I'm not lobbying for use at Mass, but I can't endorse musical myopia when it's unwarranted.
    PS. Do you likewise dismiss the last two decades of St. Olaf's "authenticity" because of Dr. Armstrong's ethnicity? Or do you defend it because he's a St. Olaf's alumnus through and through. In any case, even considering the subject of that is a lose/lose.
    Thanked by 1MBW
  • CharlesW
    Posts: 10,550
    The one thing missing from your list of choirs is the word, "Catholic." It isn't there. Those institutions are either Protestant, or in the case of Brigham Young, some would say not even Christian. I agree those non-Catholics sing well, but they are still what they are. After all the work CMAA and others have done to try and return Catholic music to Catholic worship, I don't see the inclusion of other forms as helpful.

    BTW, my complaints were about using spirituals at Mass. Concerts can include anything and frequently do.
  • davido
    Posts: 291
    Spirituals approach God in a very different way than Catholic music, or even most of the music of the first few centuries of Protestantism. Spirituals usually invoke a personal story, a claim of what Jesus did for ME! rather than a communal understanding of the works of God as found in the Catholic liturgy. While it is also true that the personal relationship with God does appear in numerous Catholic and Protestant texts, they are still often paired to music that recognizes the transcendent majesty of God. The God that dwells in unapproachable light is not the God of spirituals. Certain church musical capture both the human and the divine. I find spirituals - and the responsorial psalm from breaking bread to which Jesus and I were subjected yesterday evening - to only reflect humanity.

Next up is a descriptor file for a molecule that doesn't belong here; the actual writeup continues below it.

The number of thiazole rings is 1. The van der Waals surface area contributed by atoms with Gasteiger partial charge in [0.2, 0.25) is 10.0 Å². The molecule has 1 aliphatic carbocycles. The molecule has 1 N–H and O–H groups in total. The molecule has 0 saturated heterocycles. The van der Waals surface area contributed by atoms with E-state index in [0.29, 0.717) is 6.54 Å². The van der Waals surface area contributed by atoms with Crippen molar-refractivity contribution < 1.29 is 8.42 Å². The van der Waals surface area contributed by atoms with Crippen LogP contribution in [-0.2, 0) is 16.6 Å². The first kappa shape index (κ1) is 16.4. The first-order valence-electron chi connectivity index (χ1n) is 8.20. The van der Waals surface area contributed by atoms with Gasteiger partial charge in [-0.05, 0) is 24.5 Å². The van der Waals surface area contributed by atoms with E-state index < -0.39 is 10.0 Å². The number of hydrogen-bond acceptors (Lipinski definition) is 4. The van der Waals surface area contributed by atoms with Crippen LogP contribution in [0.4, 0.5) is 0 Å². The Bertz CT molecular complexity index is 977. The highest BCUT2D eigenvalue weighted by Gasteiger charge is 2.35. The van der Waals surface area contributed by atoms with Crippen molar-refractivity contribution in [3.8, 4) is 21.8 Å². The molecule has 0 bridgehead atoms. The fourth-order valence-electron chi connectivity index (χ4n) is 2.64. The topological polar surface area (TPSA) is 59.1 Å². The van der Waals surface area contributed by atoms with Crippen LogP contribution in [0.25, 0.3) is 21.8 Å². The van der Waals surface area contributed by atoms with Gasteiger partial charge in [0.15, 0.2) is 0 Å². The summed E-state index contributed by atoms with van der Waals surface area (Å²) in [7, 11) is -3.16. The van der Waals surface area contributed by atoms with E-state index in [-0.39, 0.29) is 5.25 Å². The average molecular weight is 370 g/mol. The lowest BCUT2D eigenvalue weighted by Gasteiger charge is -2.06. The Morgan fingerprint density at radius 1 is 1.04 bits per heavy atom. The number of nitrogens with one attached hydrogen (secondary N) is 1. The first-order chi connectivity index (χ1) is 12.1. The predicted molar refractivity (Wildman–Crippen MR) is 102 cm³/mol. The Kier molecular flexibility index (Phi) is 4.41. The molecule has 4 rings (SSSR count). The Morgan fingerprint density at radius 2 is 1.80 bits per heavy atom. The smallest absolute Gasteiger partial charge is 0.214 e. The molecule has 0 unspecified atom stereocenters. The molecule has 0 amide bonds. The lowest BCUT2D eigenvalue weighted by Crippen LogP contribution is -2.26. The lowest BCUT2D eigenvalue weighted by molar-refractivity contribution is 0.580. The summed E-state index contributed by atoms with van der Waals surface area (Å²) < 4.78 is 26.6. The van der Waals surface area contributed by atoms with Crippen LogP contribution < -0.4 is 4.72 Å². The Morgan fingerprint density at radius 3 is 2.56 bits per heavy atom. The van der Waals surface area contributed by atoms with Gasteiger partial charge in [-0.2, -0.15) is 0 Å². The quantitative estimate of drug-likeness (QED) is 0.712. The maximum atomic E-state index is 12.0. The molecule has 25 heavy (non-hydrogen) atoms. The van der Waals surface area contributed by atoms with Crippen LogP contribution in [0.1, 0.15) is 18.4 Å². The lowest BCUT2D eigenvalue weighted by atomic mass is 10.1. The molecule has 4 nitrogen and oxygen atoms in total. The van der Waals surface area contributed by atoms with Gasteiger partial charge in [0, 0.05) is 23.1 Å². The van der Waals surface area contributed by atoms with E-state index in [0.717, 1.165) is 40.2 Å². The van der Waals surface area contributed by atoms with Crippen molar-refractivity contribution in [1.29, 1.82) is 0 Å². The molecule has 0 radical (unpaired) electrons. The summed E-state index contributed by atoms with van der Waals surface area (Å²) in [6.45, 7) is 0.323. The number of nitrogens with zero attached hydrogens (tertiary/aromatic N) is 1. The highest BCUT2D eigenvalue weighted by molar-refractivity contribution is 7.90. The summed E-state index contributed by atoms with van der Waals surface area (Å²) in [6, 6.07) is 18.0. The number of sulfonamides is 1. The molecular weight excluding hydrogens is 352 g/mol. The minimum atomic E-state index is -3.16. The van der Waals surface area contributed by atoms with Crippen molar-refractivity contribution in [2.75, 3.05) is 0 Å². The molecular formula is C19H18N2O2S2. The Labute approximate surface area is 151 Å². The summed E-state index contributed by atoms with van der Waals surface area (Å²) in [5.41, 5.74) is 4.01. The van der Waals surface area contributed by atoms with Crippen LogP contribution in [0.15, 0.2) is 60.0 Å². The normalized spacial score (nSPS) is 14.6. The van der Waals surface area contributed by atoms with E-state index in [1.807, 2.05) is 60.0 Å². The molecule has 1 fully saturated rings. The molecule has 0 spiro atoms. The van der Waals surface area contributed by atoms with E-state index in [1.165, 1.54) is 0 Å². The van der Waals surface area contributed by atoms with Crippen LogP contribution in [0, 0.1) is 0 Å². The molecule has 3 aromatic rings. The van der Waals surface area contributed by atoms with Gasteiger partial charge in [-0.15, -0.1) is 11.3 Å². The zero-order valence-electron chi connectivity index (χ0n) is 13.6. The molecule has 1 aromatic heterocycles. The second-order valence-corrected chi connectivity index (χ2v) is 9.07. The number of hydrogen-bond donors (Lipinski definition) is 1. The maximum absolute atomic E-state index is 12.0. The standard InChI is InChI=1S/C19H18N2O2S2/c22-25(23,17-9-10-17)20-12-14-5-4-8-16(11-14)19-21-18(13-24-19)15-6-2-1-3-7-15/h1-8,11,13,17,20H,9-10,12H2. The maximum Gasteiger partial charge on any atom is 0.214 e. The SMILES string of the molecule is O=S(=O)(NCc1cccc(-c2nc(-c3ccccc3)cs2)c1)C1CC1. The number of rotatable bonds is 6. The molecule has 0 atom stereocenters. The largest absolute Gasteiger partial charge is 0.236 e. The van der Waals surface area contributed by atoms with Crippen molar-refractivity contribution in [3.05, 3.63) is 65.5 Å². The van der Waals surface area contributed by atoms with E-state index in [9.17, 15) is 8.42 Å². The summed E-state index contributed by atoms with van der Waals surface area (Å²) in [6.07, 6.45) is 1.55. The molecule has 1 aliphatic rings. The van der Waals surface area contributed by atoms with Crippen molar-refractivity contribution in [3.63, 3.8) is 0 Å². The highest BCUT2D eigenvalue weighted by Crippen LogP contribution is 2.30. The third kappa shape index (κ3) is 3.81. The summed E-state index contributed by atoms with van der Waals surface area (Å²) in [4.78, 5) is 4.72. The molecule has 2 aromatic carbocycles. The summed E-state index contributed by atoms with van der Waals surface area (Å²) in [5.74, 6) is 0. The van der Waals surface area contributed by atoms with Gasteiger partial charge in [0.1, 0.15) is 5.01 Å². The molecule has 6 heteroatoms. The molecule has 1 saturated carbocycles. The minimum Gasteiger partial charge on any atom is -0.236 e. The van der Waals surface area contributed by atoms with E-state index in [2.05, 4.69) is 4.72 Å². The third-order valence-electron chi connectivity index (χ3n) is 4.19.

Thanked by 2a_f_hawkins CharlesW
  • a_f_hawkins
    Posts: 2,064
    Yes, there is very very little scope, or reason, for personal testament in true Catholic worship. The only one I know of at Mass is the reception of a catechumen, where the enquirer is asked why they have come. And this actually occurs at the entrance procession, before the Mass has started. The design of the Mass is that only the celebrant prays, except where the people pray collectively (the deacon does not pray except with the congregation). Badly structured utterances at the prayer of the faithful often give the impression that the speaker us praying on behalf of the congregation, and this is a great evil.
    Thanked by 1CharlesW
  • MatthewRoth
    Posts: 1,224
    The bidding prayers are poorly scripted and tend to be hyper-didactic, much more so than the collects, and they also tend to be a way to prod people into doing X or Y or promoting a particular vision of something. I get a robust sense of the sense of the church and community held by others based on the prayers of the faithful.

    In the traditional liturgy, the priest had to double “Requiescant in pace” and “Benedicamus Domino” as the deacon sang the prayer. I do not think he does in the 1962 missal.

    I am with CharlesW on the question of spirituals.
    Thanked by 1CharlesW
  • The one thing missing from your list of choirs is the word, "Catholic." It isn't there.


    Boy's Town Choir. Msgr. Schmitt having been a huge part of CMAA's initial work....
    Thanked by 1CHGiffen
  • fcbfcb